21 of 21 people found the following review helpful
Well written and funny at the beginning, but I ended up hating it.,
This review is from: The Finkler Question (Paperback)
This is a book about Anti-Semitism, especially London Jewish self-loathing Anti-Semistism.
If you are someone who could not possibly find this an interesting subject, I wouldn't even bother starting it.
As a Jewish Londoner, I do find the subject very interesting indeed...but maybe in a newspaper article. In a novel there has to be, surely, something more, like a decent story or touching, realistic characters.
I did really laugh at the beginning of the book; proper laugh-out-loud laughing. But I'm not sure if you are not Jewish and have had little contact with Jews, you'd see the joke. Lots of Yiddish expressions and in-jokes, which mean a lot to me as a middle-aged North london Jew, but to the gentile world? I'm not being condescending, but have you ever given thought to the difference between a "shlepper" and a "nebbishe"? Jacobson says a "shlepper" knows he's a "shlepper", but a "nebbishe" is unaware that he's a "nebbishe". To me, that is a very observant comment by the author and I have given it much thought since reading it. I think he's right. What do you think? Do you have any idea what he's talking about? Do you care?
Reading the first 50 pages or so I thought I was going to love this book and was looking forward to writng a positive review, but suddenly, and I don't know exactly when, I felt...ENOUGH ALREADY!
It's like going to a friend's 50th birthday party, having a great time dancing to all the old 70s disco classics and then, almost without warning, a wave of fatigue sweeps over you and you want to go home...right now!
Unfortunately, despite its very promising beginning, this novel rapidly turns into a very tiresome rant, but I'm not sure about what...and I couldn't wait to finish it. I can't even tell you what happened in the end. I couldn't care less. Most importantly, it doesn't give a very favourable impression about people of my background...and that really upsets me. So, dear freinds from other faiths and no faith, I ask you please to watch Larry David's Curb Your Enthusiasm instead...and laugh yourself to sleep every night.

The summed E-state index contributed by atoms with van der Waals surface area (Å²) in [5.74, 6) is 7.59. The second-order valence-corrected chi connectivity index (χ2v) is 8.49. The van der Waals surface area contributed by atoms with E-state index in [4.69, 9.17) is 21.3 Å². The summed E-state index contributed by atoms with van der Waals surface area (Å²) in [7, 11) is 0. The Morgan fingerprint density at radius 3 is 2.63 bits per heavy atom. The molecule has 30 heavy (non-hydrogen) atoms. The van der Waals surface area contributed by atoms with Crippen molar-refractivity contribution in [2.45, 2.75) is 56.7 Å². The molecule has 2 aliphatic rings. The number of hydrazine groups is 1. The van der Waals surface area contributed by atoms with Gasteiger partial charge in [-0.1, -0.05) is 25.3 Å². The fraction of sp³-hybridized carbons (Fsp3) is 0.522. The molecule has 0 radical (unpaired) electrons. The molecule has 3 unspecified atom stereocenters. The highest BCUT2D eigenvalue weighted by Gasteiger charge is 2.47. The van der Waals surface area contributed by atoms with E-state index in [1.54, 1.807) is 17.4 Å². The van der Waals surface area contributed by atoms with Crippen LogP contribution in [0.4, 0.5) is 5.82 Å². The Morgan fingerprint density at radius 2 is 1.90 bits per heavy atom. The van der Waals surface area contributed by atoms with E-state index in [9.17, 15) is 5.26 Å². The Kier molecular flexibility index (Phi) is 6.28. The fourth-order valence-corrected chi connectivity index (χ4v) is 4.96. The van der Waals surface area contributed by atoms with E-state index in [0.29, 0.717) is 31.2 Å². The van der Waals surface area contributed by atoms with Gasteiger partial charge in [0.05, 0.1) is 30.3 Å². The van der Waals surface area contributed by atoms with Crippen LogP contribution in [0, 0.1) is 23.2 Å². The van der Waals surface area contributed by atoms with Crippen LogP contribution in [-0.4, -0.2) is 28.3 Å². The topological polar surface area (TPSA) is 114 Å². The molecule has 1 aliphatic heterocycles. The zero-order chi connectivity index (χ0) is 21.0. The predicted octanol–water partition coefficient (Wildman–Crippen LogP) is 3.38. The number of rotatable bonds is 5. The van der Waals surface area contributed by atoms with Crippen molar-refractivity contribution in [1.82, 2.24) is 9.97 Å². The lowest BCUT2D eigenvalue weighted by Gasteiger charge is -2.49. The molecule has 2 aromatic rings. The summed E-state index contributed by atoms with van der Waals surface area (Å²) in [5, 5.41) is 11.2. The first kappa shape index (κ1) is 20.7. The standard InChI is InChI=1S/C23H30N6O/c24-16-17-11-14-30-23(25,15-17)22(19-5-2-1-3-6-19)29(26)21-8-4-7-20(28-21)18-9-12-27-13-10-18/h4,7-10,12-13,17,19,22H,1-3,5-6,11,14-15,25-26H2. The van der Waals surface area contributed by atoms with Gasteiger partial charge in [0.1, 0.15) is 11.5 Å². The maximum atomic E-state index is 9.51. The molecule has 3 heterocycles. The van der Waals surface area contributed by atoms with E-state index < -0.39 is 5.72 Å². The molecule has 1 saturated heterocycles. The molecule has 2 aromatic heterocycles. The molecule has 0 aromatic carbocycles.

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Initial post: 20 Aug 2013 11:54:17 BDT
Last edited by the author on 20 Aug 2013 11:58:32 BDT
RAY RIDGE says:
THANKS for this erudite summation. As a gentile I struggled through this book, 'twice' - - such patience (?) - - in the hope of getting to where the Booker Prize Judges got, but to no avail. So, to read your critique gave me some sense of relief: I wasn't alone in wondering what the heck was the point of the Finkler Question? In the end I concluded it was a 'conceit' by Jacobson and by alleged intellectual literary notables who got caught up in the cleverness of the sentences and missed the factual reality the narrative went almost nowhere at all in terms of a "question" or even a relevant "Finkler" moment! The navel-gazing just got too trivially far-fetched, e.g. I had to begin reading it twice because first time I ploughed through the double-page account of penile circumcision just dazed by what on earth was this supposed to bring to a narrative that couldn't have been dealt with in a couple of lines!? Of course a book doesn't need pleasant etc characters to be interesting and engaging, but it does need characterisation that draws in concern for those mentioned even if only for their ultimate situation. IMO the only appealing character worthy of some recollection and consideration was Hephzibah, but there again, the author seemed so wrapped up in male jewishness he seemd to dump all over her as the jew-wife via Treslove and her enthusiasm for a museum. I was so disappointed by this book: How it won Man-Booker I shall never understand!
In reply to an earlier post on 20 Aug 2013 13:00:35 BDT
S. Collins says:
Well, I did warn you, Ray.
Thank for your kind words.
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